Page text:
They say the day you know you are ready to become a father is a few months after your first child is born. No amount of preparation, products, training or practice can prepare you for the moment when you go from man to father. It's the same rule of thumb when becoming a firefighter.
Months of training, drills, practice, choosing the perfect flashlight, boots, etc. doesn’t prepare a fire department member for their first fire nearly as much as you may think.
Drills allow for pre-planning and preparation. Training allows rescue techniques to become second nature. But when awoken from a dead sleep to a report of fire in a dwelling, you’re lucky if you’re awake by the time you arrive on the scene.
On my first fire, dispatch transmitted possible persons trapped in a single-family dwelling. When the engine made the turn, I could see the glow of fire from the end of the block. And as we pulled in front of the house, neighbors were screaming about the old woman who lived inside.
Training taught us that the best way to help anyone inside is to put the fire out. The engine driver told us he'd charge the hose line when we reached the seat of the fire. I thought I was ready to be a firefighter right up until that point.
I then found myself standing in the gravel driveway, with no idea about the layout of the home: where the bedrooms were, or even what I’d do when I found the fire. Of course I knew to “put the wet stuff on the red stuff” but the smoke, pushing out the open front door, was thick black and quickly rising into the sky to mix with the smoke coming from the second floor windows.
I was scared, scared out of my mind. Yet, I found myself walking forward and grabbing for my mask. Kneeling a few feet from the door I pulled my helmet off, pulled my mask and hood on and strapped back tight as I felt the first rush of air from the heavy tank on my back. I was as ready as I was ever going to be, and I was not ready. My breathing was fast and shallow as I crawled into the smoke.
The heat. The heat was unreal and was only getting hotter the farther I crawled. The smoke was so thick I couldn’t see my gloves even when touching my mask. Our small department only runs 2 firefighters per engine and I was the volunteer who squeezed into the middle seat of the 500 gallon engine. The career firefighter was behind me, pushing me down the hallway. That’s when I felt the hole in the floor. Confusion flooded into my brain. We never trained for how to get down a hallway when there isn’t a floor.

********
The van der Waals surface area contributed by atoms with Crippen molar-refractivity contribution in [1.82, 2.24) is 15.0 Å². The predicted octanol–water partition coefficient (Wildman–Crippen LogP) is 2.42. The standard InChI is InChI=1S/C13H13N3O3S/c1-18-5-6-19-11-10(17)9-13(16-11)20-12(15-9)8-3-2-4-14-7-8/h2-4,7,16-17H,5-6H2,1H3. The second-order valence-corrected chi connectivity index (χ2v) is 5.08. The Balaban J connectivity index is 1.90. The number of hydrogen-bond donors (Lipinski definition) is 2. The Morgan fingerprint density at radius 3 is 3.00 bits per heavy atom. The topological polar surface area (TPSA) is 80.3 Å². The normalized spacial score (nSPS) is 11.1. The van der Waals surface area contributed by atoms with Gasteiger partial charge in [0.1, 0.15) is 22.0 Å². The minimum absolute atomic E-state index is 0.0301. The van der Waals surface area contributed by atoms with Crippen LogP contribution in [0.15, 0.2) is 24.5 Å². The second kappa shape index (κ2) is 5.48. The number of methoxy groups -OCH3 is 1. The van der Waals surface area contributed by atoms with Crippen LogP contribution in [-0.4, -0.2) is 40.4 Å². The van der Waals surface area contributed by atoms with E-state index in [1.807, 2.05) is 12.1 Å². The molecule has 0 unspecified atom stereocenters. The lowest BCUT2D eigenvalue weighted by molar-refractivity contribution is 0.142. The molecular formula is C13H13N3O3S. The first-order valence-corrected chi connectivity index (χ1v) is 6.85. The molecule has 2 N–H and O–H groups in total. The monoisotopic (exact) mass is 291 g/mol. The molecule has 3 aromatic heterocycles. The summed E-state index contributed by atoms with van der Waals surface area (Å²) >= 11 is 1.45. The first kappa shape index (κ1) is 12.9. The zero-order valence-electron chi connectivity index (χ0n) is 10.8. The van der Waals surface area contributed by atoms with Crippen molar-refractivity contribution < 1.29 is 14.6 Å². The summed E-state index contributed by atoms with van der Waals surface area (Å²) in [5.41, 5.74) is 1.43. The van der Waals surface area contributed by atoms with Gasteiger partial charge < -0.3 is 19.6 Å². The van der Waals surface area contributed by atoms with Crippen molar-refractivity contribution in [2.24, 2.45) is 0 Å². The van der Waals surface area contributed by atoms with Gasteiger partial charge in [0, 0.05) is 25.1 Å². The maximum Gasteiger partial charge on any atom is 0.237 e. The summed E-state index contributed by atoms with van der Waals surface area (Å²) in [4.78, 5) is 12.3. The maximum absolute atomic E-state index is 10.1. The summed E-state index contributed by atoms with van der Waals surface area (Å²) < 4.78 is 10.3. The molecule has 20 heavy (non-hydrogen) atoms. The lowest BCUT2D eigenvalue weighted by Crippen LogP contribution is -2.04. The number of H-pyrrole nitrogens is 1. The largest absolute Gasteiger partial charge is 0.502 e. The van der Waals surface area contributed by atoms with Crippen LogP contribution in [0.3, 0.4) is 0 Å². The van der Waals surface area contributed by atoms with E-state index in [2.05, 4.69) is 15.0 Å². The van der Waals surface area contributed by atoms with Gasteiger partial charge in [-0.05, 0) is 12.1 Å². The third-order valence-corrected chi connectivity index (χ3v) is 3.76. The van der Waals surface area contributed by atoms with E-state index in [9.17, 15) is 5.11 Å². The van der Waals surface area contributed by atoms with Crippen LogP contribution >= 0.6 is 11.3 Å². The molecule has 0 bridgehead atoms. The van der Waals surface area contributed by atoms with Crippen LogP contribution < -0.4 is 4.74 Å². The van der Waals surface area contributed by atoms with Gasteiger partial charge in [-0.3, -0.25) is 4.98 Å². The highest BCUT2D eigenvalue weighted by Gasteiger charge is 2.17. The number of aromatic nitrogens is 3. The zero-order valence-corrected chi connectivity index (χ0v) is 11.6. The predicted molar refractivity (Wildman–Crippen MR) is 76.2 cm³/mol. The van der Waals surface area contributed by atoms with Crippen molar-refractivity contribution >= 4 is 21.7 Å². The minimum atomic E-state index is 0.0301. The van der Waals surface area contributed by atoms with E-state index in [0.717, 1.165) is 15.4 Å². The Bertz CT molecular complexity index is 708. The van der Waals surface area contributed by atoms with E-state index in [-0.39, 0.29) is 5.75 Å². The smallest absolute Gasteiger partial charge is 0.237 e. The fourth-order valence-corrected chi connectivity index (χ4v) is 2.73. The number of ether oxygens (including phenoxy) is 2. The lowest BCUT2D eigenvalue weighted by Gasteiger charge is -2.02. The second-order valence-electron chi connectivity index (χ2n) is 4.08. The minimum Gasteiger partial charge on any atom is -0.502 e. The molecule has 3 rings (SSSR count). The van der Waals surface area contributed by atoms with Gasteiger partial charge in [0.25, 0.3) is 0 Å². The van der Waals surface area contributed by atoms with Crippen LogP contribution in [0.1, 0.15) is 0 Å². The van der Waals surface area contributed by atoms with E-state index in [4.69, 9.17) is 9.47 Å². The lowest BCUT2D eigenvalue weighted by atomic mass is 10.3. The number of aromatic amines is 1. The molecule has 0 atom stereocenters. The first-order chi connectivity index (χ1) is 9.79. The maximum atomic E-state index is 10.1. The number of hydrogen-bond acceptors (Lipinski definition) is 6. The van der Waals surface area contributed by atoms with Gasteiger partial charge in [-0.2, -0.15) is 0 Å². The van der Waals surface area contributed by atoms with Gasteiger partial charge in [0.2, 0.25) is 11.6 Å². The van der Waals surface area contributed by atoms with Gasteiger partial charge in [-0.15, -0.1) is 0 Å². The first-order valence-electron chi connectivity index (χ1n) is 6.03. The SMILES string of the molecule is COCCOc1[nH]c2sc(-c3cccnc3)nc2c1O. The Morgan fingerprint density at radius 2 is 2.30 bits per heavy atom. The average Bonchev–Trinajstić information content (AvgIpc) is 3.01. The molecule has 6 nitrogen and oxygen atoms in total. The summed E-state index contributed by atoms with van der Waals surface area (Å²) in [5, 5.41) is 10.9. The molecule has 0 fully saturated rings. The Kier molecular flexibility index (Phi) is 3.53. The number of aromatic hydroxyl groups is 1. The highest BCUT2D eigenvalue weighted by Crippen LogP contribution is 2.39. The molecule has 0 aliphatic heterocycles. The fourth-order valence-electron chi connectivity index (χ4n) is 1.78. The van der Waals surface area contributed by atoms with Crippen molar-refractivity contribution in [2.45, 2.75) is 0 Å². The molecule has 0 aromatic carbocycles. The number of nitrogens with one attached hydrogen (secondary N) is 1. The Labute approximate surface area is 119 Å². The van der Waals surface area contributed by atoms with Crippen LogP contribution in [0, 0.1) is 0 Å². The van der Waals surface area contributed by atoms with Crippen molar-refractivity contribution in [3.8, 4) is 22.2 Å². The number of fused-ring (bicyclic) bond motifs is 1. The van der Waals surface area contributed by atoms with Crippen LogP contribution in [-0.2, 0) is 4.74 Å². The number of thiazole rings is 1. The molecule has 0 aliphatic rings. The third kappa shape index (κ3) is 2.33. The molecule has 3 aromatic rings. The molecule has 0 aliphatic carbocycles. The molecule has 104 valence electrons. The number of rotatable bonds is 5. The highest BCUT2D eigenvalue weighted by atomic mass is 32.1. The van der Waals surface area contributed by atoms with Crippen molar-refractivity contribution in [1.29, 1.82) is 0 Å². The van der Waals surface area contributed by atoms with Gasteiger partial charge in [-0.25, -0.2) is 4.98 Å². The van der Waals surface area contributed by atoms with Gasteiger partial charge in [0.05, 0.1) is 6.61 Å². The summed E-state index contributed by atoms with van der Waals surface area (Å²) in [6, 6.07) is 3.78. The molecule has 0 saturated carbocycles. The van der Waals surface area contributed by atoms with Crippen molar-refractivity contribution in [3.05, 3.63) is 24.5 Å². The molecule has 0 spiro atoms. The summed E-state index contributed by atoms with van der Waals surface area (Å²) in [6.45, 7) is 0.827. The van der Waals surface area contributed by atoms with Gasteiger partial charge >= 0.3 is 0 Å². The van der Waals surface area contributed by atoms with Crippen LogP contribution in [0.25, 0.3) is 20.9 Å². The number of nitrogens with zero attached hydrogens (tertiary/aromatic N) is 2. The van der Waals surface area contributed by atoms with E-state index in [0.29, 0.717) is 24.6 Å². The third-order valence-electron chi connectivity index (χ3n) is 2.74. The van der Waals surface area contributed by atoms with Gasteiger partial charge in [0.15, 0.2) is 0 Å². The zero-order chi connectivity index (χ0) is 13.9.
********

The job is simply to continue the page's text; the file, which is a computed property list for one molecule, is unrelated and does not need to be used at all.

I was second guessing my choice of career when suddenly I could see. The hole in the floor was illuminated by my flashlight and I could see it wasn’t a hole at all, but simply a bare section of floor surrounded by mounds of trash. At the end of the hall was a glow of orange and the firefighter behind me called for the hose to be charged with water.
As we crawled what seemed like miles, the soft cotton hose over my right shoulder snapped to life and I “put the wet on the red.” The heat became more intense as the water flash boiled on contact with the fire, causing the smoke layer in the kitchen, where we were, to drop suddenly and once again we were in darkness. All I could do was play whack a mole with the orange glow until, finally, there were other people dressed like me in the area doing the same.
The other engine had finally arrived. A bell began to ring on my waistband indicating I was out of breathing air and we made our way back outside.
The scene had changed considerably. When I went in we were alone, now there were 2 engines, an ambulance, a ladder truck and a Battalion Captain. As my hood came off and my mask came down I realized why the smoke suddenly changed earlier. The firefighters on the roof had cut a hole to allow the smoke another escape route.
I collapsed in a dirty, steaming lump on the tailboard of the engine out front and the career firefighter sat beside me looking just as exhausted. He patted me on the back of the head and laughed.
“Let’s get another bottle and get back in there,” he told me. I didn’t think I was ready.
But I soon found myself back inside. What felt like miles of crawling was, in fact, only about 30 feet. The other firefighters had completed their search and no occupant had been found.
I felt ready until the next fire, when I felt exactly the same. On every dispatch I can feel the doubt of that 18-year-old kid in the gravel driveway, not entirely ready for the challenge ahead. If that feeling ever goes away I’ll be very, very worried.